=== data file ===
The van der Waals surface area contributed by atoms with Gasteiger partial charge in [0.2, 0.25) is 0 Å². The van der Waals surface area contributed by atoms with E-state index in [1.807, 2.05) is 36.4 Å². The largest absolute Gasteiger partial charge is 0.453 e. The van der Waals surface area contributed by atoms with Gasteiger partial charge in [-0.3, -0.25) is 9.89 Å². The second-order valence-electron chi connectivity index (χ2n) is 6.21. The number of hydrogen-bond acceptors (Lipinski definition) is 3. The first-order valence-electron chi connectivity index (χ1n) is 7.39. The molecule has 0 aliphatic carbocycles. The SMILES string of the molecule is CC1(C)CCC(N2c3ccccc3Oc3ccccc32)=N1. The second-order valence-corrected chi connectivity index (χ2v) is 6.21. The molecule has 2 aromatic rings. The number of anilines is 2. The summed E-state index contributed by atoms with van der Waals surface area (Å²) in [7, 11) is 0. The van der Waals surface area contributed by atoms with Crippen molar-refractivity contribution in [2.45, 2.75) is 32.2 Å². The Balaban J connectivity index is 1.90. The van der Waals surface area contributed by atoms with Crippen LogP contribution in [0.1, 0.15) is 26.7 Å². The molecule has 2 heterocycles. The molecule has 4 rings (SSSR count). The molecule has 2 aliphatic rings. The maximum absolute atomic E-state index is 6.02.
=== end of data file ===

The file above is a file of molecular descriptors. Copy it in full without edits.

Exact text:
The van der Waals surface area contributed by atoms with Gasteiger partial charge in [0.2, 0.25) is 0 Å². The van der Waals surface area contributed by atoms with E-state index in [1.807, 2.05) is 36.4 Å². The largest absolute Gasteiger partial charge is 0.453 e. The van der Waals surface area contributed by atoms with Gasteiger partial charge in [-0.3, -0.25) is 9.89 Å². The second-order valence-electron chi connectivity index (χ2n) is 6.21. The number of hydrogen-bond acceptors (Lipinski definition) is 3. The first-order valence-electron chi connectivity index (χ1n) is 7.39. The molecule has 0 aliphatic carbocycles. The SMILES string of the molecule is CC1(C)CCC(N2c3ccccc3Oc3ccccc32)=N1. The second-order valence-corrected chi connectivity index (χ2v) is 6.21. The molecule has 2 aromatic rings. The number of anilines is 2. The summed E-state index contributed by atoms with van der Waals surface area (Å²) in [7, 11) is 0. The van der Waals surface area contributed by atoms with Crippen molar-refractivity contribution in [2.45, 2.75) is 32.2 Å². The Balaban J connectivity index is 1.90. The van der Waals surface area contributed by atoms with Crippen LogP contribution in [0.1, 0.15) is 26.7 Å². The molecule has 2 heterocycles. The molecule has 4 rings (SSSR count). The molecule has 2 aliphatic rings. The maximum absolute atomic E-state index is 6.02.